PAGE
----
• Constructive knowledge: In situations where a driver’s incompetence is not apparent to the owner at the time of entrustment, the owner will still be liable if he knew of facts or circumstances relating to the driver’s inability to operate the vehicle properly and an accident occurs with a third party. If the owner knew of specific instances of recklessness on the driver’s part of the driver’s incompetence was generally known in the community, the owner may be liable for negligent entrustment.

Are There Tips for Company Driver Hiring Programs?

A company driver-hiring program should be developed for any business that includes regular driving by employees. Regular driving record evaluations and training policies should be uniformly administered. Federal or state regulations specify driver hiring and training programs for specialized driving, such as Commercial Driver’s Licenses.

Even there are no applicable regulations for your business, training programs should be implemented to avoid negligence charges. Best business practices may not always prevent accidents, but training shows employees that the business is serious about safety.

Implementing proactive company policies may limit your company’s liability if an accident occurs.

Develop a company policy for Motor Vehicle Records (MVR) evaluation that employees must sign. Evaluate the records at the time of hire and annually after that. If required by federal or state law, develop a company policy for physical examinations that must be adhered to by your employees. Develop a company policy for the personal use of company vehicles that your employees must sign. Consider developing a company policy for the use of cell phones while driving. Employees must sign that. A company policy for occasional drivers should also be in place. Provide driver training programs.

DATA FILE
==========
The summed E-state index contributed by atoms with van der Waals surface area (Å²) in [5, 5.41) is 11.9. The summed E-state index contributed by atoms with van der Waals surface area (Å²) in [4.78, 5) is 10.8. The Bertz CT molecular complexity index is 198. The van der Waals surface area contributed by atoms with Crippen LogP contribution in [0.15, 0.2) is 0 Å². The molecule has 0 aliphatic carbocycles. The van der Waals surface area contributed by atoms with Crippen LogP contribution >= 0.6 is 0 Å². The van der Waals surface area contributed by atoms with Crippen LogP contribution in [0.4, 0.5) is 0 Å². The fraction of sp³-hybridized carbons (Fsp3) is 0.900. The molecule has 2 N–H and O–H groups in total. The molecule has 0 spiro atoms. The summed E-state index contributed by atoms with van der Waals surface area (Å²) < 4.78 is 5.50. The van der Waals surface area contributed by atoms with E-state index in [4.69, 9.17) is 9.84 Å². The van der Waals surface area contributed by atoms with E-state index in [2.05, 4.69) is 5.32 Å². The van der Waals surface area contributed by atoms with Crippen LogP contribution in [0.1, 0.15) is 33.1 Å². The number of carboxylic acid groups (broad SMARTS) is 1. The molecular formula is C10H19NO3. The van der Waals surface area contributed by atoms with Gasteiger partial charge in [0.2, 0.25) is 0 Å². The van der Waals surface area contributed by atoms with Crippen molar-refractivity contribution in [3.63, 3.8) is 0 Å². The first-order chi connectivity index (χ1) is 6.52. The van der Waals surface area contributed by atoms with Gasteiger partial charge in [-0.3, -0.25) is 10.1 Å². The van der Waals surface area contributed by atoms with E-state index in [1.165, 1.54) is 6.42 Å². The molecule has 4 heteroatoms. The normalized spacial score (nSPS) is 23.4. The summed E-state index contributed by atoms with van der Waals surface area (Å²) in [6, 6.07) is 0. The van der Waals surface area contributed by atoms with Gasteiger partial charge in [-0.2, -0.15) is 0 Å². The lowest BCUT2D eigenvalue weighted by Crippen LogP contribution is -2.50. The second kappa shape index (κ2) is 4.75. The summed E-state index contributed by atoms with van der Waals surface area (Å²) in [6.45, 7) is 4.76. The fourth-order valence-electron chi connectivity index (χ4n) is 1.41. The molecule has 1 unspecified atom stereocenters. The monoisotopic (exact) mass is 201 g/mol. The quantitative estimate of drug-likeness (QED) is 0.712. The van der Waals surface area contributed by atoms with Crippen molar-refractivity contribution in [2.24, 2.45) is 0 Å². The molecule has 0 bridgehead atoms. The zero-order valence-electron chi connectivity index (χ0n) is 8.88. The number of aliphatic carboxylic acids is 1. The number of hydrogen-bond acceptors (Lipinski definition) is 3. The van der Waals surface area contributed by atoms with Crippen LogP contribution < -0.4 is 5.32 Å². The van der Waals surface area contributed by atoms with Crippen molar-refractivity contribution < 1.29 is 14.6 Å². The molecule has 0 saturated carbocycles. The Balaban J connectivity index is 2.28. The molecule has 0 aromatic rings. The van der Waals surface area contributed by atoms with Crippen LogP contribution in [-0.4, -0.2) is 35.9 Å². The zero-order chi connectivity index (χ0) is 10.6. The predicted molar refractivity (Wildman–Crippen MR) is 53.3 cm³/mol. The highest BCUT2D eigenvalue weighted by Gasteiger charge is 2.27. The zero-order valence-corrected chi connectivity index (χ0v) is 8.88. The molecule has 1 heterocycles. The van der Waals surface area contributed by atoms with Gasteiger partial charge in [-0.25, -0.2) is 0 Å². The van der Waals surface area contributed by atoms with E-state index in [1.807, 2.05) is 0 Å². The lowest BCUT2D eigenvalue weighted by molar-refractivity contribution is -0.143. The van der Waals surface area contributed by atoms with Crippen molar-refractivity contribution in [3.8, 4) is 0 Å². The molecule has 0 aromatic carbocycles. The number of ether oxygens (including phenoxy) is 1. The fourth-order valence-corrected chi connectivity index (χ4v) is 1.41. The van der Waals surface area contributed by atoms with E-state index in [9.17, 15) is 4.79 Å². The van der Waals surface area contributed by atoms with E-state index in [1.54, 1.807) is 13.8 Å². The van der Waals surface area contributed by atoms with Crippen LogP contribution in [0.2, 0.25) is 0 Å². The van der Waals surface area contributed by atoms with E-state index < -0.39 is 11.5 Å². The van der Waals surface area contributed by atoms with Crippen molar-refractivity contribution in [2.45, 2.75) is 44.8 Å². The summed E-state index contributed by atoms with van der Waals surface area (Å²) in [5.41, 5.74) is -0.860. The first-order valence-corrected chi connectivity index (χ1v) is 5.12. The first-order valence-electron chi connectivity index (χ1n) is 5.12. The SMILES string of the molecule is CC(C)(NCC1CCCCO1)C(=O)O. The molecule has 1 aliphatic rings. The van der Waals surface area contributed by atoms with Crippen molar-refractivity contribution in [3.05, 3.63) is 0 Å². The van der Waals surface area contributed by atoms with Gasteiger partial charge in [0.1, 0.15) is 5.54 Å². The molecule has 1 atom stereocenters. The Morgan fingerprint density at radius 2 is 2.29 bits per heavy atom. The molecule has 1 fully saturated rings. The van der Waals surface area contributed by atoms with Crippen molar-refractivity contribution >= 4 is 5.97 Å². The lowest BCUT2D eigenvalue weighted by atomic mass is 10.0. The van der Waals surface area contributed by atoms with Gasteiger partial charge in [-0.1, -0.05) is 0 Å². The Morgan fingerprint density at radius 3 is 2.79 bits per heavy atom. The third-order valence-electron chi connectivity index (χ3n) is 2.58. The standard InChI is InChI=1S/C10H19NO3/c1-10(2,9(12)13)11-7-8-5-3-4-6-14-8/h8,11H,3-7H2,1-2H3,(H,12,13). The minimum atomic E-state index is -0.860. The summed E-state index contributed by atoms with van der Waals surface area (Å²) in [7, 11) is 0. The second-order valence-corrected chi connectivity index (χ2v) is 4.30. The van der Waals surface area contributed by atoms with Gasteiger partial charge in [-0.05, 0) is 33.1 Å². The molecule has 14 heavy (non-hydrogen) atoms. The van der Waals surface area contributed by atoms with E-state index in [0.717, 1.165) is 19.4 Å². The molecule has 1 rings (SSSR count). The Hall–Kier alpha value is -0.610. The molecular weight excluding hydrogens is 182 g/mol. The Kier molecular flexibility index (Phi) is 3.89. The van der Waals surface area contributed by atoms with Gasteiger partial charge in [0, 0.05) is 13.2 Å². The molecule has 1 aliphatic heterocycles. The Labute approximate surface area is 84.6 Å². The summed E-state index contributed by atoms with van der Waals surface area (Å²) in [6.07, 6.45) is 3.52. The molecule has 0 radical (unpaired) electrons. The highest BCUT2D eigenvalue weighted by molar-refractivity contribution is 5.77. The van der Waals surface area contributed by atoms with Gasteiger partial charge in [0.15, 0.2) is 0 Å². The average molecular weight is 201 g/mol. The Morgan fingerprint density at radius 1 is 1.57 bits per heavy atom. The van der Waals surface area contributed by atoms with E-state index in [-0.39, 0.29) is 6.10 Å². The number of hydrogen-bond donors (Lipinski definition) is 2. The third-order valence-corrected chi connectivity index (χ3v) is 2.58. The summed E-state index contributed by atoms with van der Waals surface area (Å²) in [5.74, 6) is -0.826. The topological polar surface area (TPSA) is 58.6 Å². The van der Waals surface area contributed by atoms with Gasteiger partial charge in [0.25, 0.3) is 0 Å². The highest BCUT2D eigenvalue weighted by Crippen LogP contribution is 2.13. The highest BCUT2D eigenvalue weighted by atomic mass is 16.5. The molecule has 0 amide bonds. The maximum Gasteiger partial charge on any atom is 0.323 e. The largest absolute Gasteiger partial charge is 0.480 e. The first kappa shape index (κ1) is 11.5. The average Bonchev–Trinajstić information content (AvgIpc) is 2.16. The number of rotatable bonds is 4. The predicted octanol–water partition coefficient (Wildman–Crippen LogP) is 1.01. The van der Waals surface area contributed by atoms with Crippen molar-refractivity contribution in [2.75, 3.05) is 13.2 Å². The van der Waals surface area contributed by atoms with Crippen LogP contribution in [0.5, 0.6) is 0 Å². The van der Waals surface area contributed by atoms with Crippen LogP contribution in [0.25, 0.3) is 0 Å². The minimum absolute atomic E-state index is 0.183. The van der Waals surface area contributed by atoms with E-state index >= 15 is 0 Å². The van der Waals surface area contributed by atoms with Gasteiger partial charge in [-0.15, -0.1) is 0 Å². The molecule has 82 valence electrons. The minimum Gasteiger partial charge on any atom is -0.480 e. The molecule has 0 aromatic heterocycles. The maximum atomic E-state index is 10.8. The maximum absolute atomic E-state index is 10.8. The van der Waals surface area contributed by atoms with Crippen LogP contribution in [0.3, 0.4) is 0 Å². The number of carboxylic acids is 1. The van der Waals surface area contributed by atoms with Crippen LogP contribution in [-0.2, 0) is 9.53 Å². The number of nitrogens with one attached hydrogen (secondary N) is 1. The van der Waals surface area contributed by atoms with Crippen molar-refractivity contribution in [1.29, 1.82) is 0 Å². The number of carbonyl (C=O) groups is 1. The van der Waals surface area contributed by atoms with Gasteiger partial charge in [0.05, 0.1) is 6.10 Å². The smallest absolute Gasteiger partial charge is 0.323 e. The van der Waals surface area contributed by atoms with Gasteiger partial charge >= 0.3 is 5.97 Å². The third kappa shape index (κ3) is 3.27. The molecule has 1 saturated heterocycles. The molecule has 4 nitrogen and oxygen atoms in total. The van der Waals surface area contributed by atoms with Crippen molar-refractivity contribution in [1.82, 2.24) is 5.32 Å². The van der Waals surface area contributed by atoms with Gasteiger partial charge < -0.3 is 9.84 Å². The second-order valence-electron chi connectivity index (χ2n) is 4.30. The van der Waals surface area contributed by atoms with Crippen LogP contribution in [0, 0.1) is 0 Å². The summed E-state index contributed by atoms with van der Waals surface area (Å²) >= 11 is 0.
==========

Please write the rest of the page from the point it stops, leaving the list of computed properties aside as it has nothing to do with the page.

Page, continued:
Perform personal interviews and be diligent about referencing criminal background checks. Develop a documented training program and establish written policies for each topic.

What Does Negligent Entrustment Have to Do With Insurance?

Many jurisdictions have case law exploring the relationship between negligent entrustment of a motor vehicle and typical exclusion clauses in household or general commercial insurance policies for claims arising from using a motor vehicle. Insurers typically distinguish between household insurance, general insurance, and motor insurance.

Damage caused to a third party through driving or other motor vehicle use is usually dealt with through motor insurance. This distinction gives rise to debate whether an entrustee’s dangerous driving should be treated as a failure in the entrustee’s use of the vehicle or an example of negligent entrustment on the part of the entrustor.

How Does Negligent Entrustment Compare to Vicarious Liability?

Vicarious liability is separate from negligent entrustment. Vicarious liability provides that an employer is liable for the torts of an employee even if the employer did nothing wrong.

Negligent entrustment requires proof of actual negligence on the employer’s part before any injury occurred when the entrustee was trusted with a dangerous item.

Do I Need An Attorney To Help Me With A Negligent Entrustment Lawsuit?

Suppose you are involved in an automobile accident and believe that you have been injured by someone driving a vehicle owned by someone else. In that case, you may be able to sue the actual owner of the vehicle under a theory of negligent entrustment. Before pursuing such a lawsuit, however, you should retain an attorney.

An experienced automobile accident attorney can accurately inform you whether you have a case against the true owner of the vehicle. He can also aid you in discovering if the owner was negligent in entrusting the vehicle to the person responsible for your injuries.

Use LegalMatch to find a personal injury attorney near you today.